Why the hell am I writing about Donald Trump? And why the hell would you want to read another article about him?
Since the launch of Trump’s presidential campaign last June, many of us have had more than our fill of Trump-based stories. His antics and his odious rhetoric are well-documented, and the Huffington Post spares no effort in calling out his highly reprehensible behavior.
That being said, I have my reasons for writing about Trump. As his campaign steamrolled through debacles that would have spelled the end for any other candidate in this race, I had this uneasy feeling in the pit of my stomach. I waited anxiously for a Trump implosion in 2015 that—rationality be damned—never came.
Like Marcellus standing on the battlements of Elsinore with Hamlet and Horatio, I could tell that something is rotten in the state of Denmark.
The Trump campaign is unlike anything most of us have seen thus far in our lifetimes.
Not since Barry Goldwater’s campaign in 1964 has a presidential candidate outwardly vied for the support of bigots and racists. Rather than debate substantive issues and engage in constructive dialogue with those who disagree with him, Trump insults his detractors and fuels his campaign on a single premise—he’s a winner.
His supporters love it.
Just a few weeks ago, Trump declared that he “could stand in the middle of Fifth Avenue and shoot somebody, and [he] wouldn’t lose any voters.”
I shudder to think he just may be right.
But if so, what does that say about our society as a whole? What does it mean when a formidable part of our electorate is eager to support a demagogue who denigrates immigrants, Muslims, women, people of color, the LGBT community, et al, and then tells bold-faced lies to defend himself?
What sort of malaise is festering in the American psyche? If we look in the mirror, will we recognize ourselves, and can we face the noxious specter looking back at us?
This is what I aim to investigate. This is why I’m writing about Donald Trump.
Long before launching one of the most vitriolic presidential campaigns in recent memory, Donald Trump studied business at the University of Pennsylvania’s Wharton School and went on to earn billions in the real estate industry with $1 million in startup capital supplied by his father.
After becoming a real estate kingpin in New York City, Trump wrote books on entrepreneurship and became a reality TV star. You might have heard of his show The Apprentice or his 1987 bestselling book The Art of the Deal.
In the late ‘90s, Trump was infinitely more liberal than the persona he currently flaunts around GOP voters. During an interview on NBC’s Meet the Press in 1999, he claimed that it “would not disturb” him if gays served in the military, and said that he “hate[d] abortions,” but described himself as “very pro-choice.”
Trump explained his liberal attitudes in light of the fact that he’d lived in New York City his whole life.
Trump’s former liberalism is well-known, but the current GOP front runner will do anything except admit it.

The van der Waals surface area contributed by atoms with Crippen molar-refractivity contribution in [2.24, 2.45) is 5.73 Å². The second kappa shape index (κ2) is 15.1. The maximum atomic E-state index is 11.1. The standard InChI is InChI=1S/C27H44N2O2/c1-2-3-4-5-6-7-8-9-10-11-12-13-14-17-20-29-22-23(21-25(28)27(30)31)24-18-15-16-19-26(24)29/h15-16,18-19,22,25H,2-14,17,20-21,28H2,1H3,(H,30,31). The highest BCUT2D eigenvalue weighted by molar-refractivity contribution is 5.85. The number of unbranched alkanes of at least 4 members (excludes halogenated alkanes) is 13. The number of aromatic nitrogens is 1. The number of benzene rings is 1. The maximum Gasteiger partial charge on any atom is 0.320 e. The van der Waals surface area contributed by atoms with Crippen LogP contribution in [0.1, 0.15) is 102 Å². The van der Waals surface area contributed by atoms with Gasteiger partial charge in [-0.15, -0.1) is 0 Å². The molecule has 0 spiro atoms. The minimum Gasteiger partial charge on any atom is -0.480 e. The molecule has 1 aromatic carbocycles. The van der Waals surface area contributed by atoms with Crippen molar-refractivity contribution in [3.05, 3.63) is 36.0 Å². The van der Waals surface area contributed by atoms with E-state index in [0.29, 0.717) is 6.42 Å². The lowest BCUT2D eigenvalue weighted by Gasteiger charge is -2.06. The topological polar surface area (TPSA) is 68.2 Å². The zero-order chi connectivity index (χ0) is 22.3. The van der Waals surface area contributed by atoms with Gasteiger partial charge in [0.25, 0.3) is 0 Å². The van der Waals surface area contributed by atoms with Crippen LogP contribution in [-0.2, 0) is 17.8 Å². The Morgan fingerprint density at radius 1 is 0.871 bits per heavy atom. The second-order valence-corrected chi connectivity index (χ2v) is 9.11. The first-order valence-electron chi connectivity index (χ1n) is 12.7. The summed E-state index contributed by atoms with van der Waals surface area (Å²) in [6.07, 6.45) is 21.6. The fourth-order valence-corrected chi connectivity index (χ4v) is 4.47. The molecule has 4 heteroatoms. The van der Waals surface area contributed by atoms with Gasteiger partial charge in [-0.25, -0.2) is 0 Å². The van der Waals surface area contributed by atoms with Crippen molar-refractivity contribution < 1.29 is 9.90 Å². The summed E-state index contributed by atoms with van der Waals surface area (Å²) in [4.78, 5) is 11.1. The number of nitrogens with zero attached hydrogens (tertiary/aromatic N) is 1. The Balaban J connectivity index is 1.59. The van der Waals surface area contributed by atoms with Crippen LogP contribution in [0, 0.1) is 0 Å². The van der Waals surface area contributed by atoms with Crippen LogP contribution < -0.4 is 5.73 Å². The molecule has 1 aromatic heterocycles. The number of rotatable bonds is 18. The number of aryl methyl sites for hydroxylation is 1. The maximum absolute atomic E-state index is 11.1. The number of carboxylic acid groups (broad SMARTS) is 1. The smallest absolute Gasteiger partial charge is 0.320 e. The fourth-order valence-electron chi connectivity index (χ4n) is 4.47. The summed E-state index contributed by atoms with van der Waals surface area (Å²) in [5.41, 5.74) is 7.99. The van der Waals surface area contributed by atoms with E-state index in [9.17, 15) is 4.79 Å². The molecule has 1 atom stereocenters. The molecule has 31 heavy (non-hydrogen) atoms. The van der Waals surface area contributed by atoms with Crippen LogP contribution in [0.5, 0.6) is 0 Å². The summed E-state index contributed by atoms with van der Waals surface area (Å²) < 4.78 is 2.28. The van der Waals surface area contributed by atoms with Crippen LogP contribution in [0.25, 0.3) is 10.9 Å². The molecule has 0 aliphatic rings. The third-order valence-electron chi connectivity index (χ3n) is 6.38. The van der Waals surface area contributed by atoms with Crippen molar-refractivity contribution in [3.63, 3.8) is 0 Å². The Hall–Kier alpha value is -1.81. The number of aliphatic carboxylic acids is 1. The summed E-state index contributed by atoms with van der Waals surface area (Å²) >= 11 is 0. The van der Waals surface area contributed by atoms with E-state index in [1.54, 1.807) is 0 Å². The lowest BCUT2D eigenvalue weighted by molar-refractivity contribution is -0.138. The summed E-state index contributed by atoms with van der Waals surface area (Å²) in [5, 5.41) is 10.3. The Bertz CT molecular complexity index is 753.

We don’t know what caused the major tectonic shift in Trump’s political views. To be fair, I’m not even certain that such a shift genuinely took place.
It’s within the realm of possibility that Trump is simply playing his supporters for fools just to get elected. The line between fact and fiction—or whether there’s any fact at all—are nearly indiscernible when it comes to a profligate liar like Trump.
In 2011, Trump alleged that President Obama may not have been born in this country and may have been practicing Islam in secret. “He doesn’t have a birth certificate. He may have one, but there’s something on that, maybe religion, maybe it says he is a Muslim,” Trump said on Fox News.
After his speculations on Obama’s ethnicity and religion, Trump contemplated the idea of a presidential bid on the Republican side in 2012. In the end, he declined to run, claiming “business is my greatest passion, and I am not yet ready to leave the private sector.”
For some time afterwards, Trump was quiet. He had consolidated his position as one of the country’s leading business tycoons and continued to accrue vast sums of money through his real estate speculation, books and popular TV series.
But in mid-2015, something changed.
We’ll never know what finally prompted Trump to spring into action for the 2016 presidential race. Perhaps he genuinely believed he’d make a more effective president than anyone else who had thus far entered the race.
Perhaps he was just bored.
June 16, 2015—one day before my birthday. One day before Dylann Roof shot and killed nine parishioners at a Bible study session at Emanuel African Methodist Episcopal Church in Charleston, South Carolina.
Ivanka Trump walked up to a speaker’s podium in front of a crowd at Trump Tower shortly after 11 a.m. There was a placard in front of the podium that shouted “TRUMP,” and beneath it, in smaller letters, “MAKE AMERICA GREAT AGAIN!”
“Today, I have the honor of introducing a man who needs no introduction,” she said. “His legend has been built, and his accomplishments are too many to name. That man is my father.”
Ivanka Trump would say a few more words before her father took the stage to give a speech that would launch his 2016 presidential campaign.
And what a speech it was.
Featured Photo Credit: Featured photo courtesy of Flickr user DonkeyHotey.
Horus Alas is senior philosophy major and can be reached at firstname.lastname@example.org.